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10 day trip to Italy August-September, 2013

10 day trip to Italy August-September, 2013

Old Jan 4th, 2013, 03:02 PM
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Nylle - I would definitely like details on the guide! That sounds right up my alley for a trip in early October.
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Old Jan 5th, 2013, 02:59 AM
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The Holiday Inn in Plymouth [UK] has some rooms with 2 double beds. for all i know the one in Rome does too. Here's the link:


you might have to send them a n e-mail.
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Old Jan 5th, 2013, 04:23 AM
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Diggie - Here is the email for Nathalie: [email protected] and some comments about her on tripadvisor.


She really is a delight!
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Old Jan 5th, 2013, 05:55 AM
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I agree with Nylle. It would be a real shame to miss Sienna. I did a similar trip starting in Pisa, stopping at San Gimignano, Sienna and Rome. I wouldn't have missed Sienna for the world. The Piazza del Campo took my breath away.
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Old Jan 5th, 2013, 07:25 AM
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You started out with a good well-spaced itinerary. Resist the temptation to add stops. Everybody you know who has been to Italy or dreamed of Italy will have suggestions or must-sees. You can go to Siena if you drop Florence -- or see Florence on a daytrip from Siena.

Booking.com is another good site for hotels. Only people who have stayed in a hotel can review it. A hotel's location is very important to your enjoyment of your trip. In Rome the Piazza Navona/Pantheon/Spanish Steps area is the most central to the main sites. Florence is smaller so you can stay in the Oltrarno as well as around the Duomo/Santa Croce/Piazza Signoria. Venice can get very crowded so we prefer to stay away from the Piazza San Marco and the Rialto, the most crowded areas. But it's very important to stay in Venice proper to get the full experience -- not in Mestre or on the Lido. But Venice is small; everywhere is walkable.
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Old Jan 5th, 2013, 07:57 AM
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Siena awed me as well - my favorite proverbial Tuscan hill town - though a larger one and that throws some folks admiration off - prefering a smaller hill town but to me Siena is fantastic.
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Old Jan 12th, 2013, 11:51 PM
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Nylle - Thank you so much for the info. We can't wait!
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Old Jan 17th, 2013, 08:54 AM
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Stay in the center of Rome, not near the train station. It's convenient for traveling but not the best area and you'll still need/want to take a bus to get to the major sites. The historic center of Rome is very walkable and there is a hop-on-hop-off shuttle that circles the area.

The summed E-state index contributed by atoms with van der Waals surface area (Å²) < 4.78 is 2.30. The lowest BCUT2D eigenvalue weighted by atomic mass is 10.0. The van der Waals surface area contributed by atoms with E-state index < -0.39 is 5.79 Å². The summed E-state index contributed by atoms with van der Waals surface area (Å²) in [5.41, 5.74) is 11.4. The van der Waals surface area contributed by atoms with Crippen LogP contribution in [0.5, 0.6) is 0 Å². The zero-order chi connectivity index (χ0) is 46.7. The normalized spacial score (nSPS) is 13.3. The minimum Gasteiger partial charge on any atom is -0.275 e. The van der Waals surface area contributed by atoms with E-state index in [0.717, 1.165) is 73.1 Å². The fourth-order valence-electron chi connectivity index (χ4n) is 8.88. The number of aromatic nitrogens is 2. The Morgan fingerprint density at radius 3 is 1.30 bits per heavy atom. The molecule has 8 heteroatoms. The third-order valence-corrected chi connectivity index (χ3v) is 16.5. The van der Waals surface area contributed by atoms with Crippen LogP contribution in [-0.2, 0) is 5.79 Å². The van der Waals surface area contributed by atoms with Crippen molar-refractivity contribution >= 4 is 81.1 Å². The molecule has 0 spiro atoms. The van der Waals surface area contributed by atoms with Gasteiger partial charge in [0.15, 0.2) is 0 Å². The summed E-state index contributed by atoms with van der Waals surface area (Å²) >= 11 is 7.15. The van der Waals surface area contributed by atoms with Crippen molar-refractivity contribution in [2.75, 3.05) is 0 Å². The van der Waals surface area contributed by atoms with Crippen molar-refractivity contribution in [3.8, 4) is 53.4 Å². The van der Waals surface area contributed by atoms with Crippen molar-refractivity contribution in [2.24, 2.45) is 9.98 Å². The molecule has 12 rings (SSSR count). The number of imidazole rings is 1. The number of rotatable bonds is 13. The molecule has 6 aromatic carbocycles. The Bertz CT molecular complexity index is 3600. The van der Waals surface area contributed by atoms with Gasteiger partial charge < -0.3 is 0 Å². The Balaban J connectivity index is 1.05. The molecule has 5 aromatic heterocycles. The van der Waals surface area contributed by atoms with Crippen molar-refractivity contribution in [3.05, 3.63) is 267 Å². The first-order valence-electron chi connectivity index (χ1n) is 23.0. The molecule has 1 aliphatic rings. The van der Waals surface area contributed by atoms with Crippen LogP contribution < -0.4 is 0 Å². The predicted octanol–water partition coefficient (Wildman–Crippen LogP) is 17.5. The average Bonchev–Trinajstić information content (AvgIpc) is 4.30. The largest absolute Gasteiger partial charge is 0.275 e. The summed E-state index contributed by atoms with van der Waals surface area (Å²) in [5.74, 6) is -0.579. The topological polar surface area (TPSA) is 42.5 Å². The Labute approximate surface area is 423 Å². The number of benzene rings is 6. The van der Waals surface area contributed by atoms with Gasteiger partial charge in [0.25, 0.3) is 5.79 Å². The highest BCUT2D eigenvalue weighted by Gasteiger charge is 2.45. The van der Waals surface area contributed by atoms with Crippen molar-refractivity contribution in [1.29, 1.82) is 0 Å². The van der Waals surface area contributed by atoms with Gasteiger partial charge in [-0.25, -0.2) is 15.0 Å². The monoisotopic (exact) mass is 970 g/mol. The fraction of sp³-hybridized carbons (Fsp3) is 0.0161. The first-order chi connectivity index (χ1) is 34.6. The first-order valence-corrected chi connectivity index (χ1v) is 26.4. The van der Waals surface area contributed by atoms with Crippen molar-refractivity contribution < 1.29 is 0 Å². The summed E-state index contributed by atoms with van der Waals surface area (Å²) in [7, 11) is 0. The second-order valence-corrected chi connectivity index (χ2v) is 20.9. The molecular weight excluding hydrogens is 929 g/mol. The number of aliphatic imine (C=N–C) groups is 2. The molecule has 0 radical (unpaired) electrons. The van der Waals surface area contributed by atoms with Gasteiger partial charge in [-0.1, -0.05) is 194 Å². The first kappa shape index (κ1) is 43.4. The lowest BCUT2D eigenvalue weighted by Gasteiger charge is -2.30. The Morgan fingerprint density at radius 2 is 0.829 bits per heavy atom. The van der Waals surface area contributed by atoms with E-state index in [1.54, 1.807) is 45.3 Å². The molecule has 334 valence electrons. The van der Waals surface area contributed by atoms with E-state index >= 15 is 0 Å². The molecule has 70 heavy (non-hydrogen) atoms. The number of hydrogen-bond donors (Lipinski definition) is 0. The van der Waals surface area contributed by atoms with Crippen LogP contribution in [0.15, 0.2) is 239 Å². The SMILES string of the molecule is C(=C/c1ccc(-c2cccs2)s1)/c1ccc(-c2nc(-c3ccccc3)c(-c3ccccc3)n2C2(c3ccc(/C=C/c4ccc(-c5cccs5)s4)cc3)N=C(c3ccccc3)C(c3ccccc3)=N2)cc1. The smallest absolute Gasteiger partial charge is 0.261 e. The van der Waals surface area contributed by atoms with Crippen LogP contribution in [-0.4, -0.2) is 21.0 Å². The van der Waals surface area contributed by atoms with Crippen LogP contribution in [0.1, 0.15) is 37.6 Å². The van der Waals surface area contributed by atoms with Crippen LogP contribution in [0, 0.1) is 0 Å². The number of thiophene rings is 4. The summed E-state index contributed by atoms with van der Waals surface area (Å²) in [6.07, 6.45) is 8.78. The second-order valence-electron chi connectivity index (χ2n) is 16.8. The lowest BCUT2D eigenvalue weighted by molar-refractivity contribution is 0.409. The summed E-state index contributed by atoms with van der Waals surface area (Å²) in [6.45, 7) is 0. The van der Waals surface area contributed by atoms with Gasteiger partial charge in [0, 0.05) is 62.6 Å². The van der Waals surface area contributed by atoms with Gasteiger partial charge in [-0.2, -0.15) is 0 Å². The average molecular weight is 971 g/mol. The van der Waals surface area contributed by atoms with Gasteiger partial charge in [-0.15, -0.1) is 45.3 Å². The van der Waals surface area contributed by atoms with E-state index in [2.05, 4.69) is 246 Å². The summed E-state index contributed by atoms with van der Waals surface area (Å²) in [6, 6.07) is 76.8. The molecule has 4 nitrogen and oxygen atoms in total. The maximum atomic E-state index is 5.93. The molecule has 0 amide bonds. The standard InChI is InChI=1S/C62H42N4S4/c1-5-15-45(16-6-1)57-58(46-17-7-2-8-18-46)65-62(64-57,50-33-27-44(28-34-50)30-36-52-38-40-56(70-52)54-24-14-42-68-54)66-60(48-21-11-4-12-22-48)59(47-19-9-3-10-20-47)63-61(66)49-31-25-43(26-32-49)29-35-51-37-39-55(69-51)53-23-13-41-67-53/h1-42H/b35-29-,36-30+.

Get yourself a map - good choices at Barnes and Noble or online.
I love "MapEasy's Guidemap To..." (Rome, Florence, Paris, etc.) It has lots of detail and shows where hotels, restaurants, banks, shopping districts, sites, etc are. That way you can see your hotel in relation to the major sites or if there are places to eat nearby. They are also water and tear resistant, great for traveling.
Trains are the way to travel in Italy. They are fast, fairly clean, and on time.
I'd suggest doing a tour in each city. A 2-3 hour walking tour, or evening Renaissance or mystery tour, will give you lots of info and you'll see the main points of interest. Rome City Walks are free and depart every evening from the Keats/Shelley house at the bottom of the Spanish Steps. Definitely use a tour guide at the Forum, as mentioned above it's just a jumble of ruins if you don't know what you're looking at.
Don't worry about planning every moment, half the fun is wandering, people watching, sitting at a cafe and enjoying an espresso or glass of wine!
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Old Jan 17th, 2013, 09:29 AM
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I'm crazy for Venice, so would spend more time there than the way most people divide up their itinerary. Look at Pensione La Calcina. It's a lovely hotel in a reasonably central but quiet location on the guidecca canal.
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Old Jan 17th, 2013, 11:11 AM
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I agree with suze about Venice - so many folk just spend a day or two there and think they've seen it and in some ways they have since IMO the main sight in Venice is the visual feast to me what is the world's most beautiful city presents.

But just taking a boat up the Grand' Canal or a gondola ride and seeing St Mark's Square is only touching the tip of the iceberg here - getting off the main beaten tourist track ('Venice is sinking under the weight of tourism' is the old adage) - like the often elbow-elbow main route between the train station/Pza Roma parking lots.bus depot to St Mark's Square - getting off this packed route leads you to a very quiet Venice with really neat areas with few tourists.

The area at the eastern tip of the main island, down by the old port is one such place - there are many and some islands like Torcello can be eerily quiet as well as can be Guidecca (sp?) - so yes leave some time to just wander and take boats to the islands, etc.
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